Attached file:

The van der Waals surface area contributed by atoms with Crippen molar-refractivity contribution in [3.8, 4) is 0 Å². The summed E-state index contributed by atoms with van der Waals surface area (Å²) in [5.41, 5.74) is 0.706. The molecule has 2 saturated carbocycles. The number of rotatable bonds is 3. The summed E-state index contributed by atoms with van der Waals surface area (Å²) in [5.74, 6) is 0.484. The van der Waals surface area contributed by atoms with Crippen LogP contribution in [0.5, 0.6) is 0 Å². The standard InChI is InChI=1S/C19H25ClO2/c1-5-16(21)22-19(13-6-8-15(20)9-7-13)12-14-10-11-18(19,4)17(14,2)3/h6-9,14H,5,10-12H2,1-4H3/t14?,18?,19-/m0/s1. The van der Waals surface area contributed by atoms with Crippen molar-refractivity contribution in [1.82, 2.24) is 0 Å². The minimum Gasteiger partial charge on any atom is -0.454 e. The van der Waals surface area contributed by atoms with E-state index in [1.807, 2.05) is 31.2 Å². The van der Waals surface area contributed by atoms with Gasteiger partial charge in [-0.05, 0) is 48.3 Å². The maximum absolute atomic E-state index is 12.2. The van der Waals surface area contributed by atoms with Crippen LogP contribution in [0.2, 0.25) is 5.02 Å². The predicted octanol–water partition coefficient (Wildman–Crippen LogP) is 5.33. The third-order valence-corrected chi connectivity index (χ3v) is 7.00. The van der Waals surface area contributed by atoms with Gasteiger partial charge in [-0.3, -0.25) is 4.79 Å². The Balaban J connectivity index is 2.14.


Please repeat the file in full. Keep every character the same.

The van der Waals surface area contributed by atoms with Crippen molar-refractivity contribution in [3.8, 4) is 0 Å². The summed E-state index contributed by atoms with van der Waals surface area (Å²) in [5.41, 5.74) is 0.706. The molecule has 2 saturated carbocycles. The number of rotatable bonds is 3. The summed E-state index contributed by atoms with van der Waals surface area (Å²) in [5.74, 6) is 0.484. The van der Waals surface area contributed by atoms with Crippen LogP contribution in [0.5, 0.6) is 0 Å². The standard InChI is InChI=1S/C19H25ClO2/c1-5-16(21)22-19(13-6-8-15(20)9-7-13)12-14-10-11-18(19,4)17(14,2)3/h6-9,14H,5,10-12H2,1-4H3/t14?,18?,19-/m0/s1. The van der Waals surface area contributed by atoms with Crippen molar-refractivity contribution in [1.82, 2.24) is 0 Å². The minimum Gasteiger partial charge on any atom is -0.454 e. The van der Waals surface area contributed by atoms with E-state index in [1.807, 2.05) is 31.2 Å². The van der Waals surface area contributed by atoms with Gasteiger partial charge in [-0.05, 0) is 48.3 Å². The maximum absolute atomic E-state index is 12.2. The van der Waals surface area contributed by atoms with Crippen LogP contribution in [0.2, 0.25) is 5.02 Å². The predicted octanol–water partition coefficient (Wildman–Crippen LogP) is 5.33. The third-order valence-corrected chi connectivity index (χ3v) is 7.00. The van der Waals surface area contributed by atoms with Gasteiger partial charge in [-0.3, -0.25) is 4.79 Å². The Balaban J connectivity index is 2.14.